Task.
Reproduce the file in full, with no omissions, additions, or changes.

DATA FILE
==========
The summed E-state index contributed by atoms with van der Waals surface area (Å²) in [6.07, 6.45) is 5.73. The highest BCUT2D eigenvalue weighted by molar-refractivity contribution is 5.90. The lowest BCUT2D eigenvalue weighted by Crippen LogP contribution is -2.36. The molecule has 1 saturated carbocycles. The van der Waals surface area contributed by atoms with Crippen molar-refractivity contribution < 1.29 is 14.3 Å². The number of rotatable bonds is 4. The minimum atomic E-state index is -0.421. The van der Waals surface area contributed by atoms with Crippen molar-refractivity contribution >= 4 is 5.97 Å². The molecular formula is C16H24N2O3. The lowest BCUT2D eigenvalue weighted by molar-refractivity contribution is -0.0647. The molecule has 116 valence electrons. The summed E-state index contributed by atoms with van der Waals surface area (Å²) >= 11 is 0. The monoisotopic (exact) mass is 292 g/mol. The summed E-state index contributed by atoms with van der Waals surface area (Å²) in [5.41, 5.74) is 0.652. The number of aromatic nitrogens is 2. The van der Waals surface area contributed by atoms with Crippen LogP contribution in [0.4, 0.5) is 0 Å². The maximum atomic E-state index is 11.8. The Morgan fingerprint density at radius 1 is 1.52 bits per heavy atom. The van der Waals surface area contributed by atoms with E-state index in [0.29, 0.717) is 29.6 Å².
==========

The summed E-state index contributed by atoms with van der Waals surface area (Å²) in [6.07, 6.45) is 5.73. The highest BCUT2D eigenvalue weighted by molar-refractivity contribution is 5.90. The lowest BCUT2D eigenvalue weighted by Crippen LogP contribution is -2.36. The molecule has 1 saturated carbocycles. The van der Waals surface area contributed by atoms with Crippen molar-refractivity contribution < 1.29 is 14.3 Å². The number of rotatable bonds is 4. The minimum atomic E-state index is -0.421. The van der Waals surface area contributed by atoms with Crippen molar-refractivity contribution >= 4 is 5.97 Å². The molecular formula is C16H24N2O3. The lowest BCUT2D eigenvalue weighted by molar-refractivity contribution is -0.0647. The molecule has 116 valence electrons. The summed E-state index contributed by atoms with van der Waals surface area (Å²) >= 11 is 0. The monoisotopic (exact) mass is 292 g/mol. The summed E-state index contributed by atoms with van der Waals surface area (Å²) in [5.41, 5.74) is 0.652. The number of aromatic nitrogens is 2. The van der Waals surface area contributed by atoms with Crippen LogP contribution in [0.4, 0.5) is 0 Å². The maximum atomic E-state index is 11.8. The Morgan fingerprint density at radius 1 is 1.52 bits per heavy atom. The van der Waals surface area contributed by atoms with E-state index in [0.29, 0.717) is 29.6 Å².